European markets ended higher on Wednesday on George's W. Bush's probable presidential victory. In London, the Financial Times-Stock Exchange 100 gained 25.30 points, or 0.54%, to close at 4718.50. The pharma and biotech sector was buoyant as drug stocks including AstraZeneca and GlaxoSmithKline moved ahead, 2.39% and 2.50%, respectively, on the prospect of a favorable healthcare policy by Bush. Among companies reporting, Prudential rose 0.91% after chief executive Jonathan Bloomer played down the anger of major shareholders, according to the The Daily Telegraph.
Germany's DAX gained 1.47 points, or 0.04%, to close at 4039.04. Adidas-Salomon fell 2.15% after its results revealed sluggish European growth. BMW's shares lost 2.34%, after results disappointed, with third-quarter profit rising 7.65% to 479 million euro, below analysts' forecasts of 513 million euro. VW fell 3.04% after it agreed to safeguard jobs in response to a 28-month pay freeze among its 103,000 employees.
France's CAC-40 gained 4.09 points, or 0.11%, to close at 3769.93, as losses in Sanofi-Aventis pared back earlier blue chip advances. Sanofi wiped almost 11 points off the benchmark after Lehman Brothers downgraded the stock to underweight. headed south by 2.18% after brokers expressed slight disappointment at third-quarter sales figures. Pernod Ricard surprised on the upside, gaining 3.84%, after reporting consensus-beating third-quarter sales and reiterating its outlook.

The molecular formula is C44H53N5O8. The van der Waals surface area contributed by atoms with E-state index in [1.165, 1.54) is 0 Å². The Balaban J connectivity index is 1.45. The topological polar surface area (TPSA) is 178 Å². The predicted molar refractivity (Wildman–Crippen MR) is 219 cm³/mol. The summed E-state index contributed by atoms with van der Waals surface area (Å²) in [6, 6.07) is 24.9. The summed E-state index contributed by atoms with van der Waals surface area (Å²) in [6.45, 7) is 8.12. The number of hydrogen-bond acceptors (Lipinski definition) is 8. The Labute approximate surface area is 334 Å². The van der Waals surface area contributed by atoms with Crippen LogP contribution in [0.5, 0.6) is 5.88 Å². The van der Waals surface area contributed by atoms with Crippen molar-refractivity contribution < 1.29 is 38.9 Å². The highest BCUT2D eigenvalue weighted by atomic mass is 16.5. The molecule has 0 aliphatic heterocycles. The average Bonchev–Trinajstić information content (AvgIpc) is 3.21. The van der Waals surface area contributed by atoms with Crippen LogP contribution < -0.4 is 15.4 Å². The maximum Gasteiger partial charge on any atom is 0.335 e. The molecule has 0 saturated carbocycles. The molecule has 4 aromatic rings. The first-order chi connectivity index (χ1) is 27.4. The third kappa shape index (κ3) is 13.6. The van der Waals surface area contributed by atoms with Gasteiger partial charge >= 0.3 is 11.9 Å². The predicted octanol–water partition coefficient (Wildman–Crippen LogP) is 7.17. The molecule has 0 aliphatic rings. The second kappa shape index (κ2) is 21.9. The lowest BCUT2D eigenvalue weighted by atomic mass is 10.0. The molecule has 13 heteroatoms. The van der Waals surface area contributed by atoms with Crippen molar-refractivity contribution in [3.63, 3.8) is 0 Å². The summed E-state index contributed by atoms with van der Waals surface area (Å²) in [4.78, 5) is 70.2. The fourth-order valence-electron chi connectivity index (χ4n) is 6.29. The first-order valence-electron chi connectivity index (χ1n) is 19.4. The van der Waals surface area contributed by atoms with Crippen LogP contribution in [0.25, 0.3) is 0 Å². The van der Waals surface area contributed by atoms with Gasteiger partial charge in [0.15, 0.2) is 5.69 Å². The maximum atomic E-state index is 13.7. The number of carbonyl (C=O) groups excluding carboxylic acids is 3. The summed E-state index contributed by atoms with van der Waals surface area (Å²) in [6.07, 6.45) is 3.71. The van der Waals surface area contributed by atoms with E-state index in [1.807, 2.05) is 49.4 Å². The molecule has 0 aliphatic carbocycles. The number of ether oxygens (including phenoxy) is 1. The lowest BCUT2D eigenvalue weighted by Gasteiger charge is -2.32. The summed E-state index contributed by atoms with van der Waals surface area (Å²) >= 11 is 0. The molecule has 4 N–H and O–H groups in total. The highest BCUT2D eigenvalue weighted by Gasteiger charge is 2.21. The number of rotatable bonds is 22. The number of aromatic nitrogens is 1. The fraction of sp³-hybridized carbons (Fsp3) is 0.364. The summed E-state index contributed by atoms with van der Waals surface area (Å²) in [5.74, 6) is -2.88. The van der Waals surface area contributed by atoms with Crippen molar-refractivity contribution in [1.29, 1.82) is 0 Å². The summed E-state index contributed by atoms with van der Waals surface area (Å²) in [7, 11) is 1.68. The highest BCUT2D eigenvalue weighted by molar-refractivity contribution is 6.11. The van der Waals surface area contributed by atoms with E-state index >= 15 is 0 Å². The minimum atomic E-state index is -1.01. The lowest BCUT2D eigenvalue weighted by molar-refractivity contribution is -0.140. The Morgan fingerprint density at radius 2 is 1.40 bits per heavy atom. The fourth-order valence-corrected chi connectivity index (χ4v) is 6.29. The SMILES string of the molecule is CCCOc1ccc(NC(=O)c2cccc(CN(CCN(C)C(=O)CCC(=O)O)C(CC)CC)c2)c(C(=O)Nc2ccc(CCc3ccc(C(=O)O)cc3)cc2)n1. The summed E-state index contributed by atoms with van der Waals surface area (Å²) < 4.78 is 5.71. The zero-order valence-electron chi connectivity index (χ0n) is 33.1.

Asian markets finished higher on Wednesday as news reports showed that market-favorite U.S. President George W. Bush would win re-election. Japanese markets were closed for a national holiday.
Hong Kong's Hang Seng Index gained 88.93 pints, or 0.67%, to close at 13,397.67.
Canada's benchmark TSX/S&P lost 29.59 points, or 0.33%, to close at 8,841.35.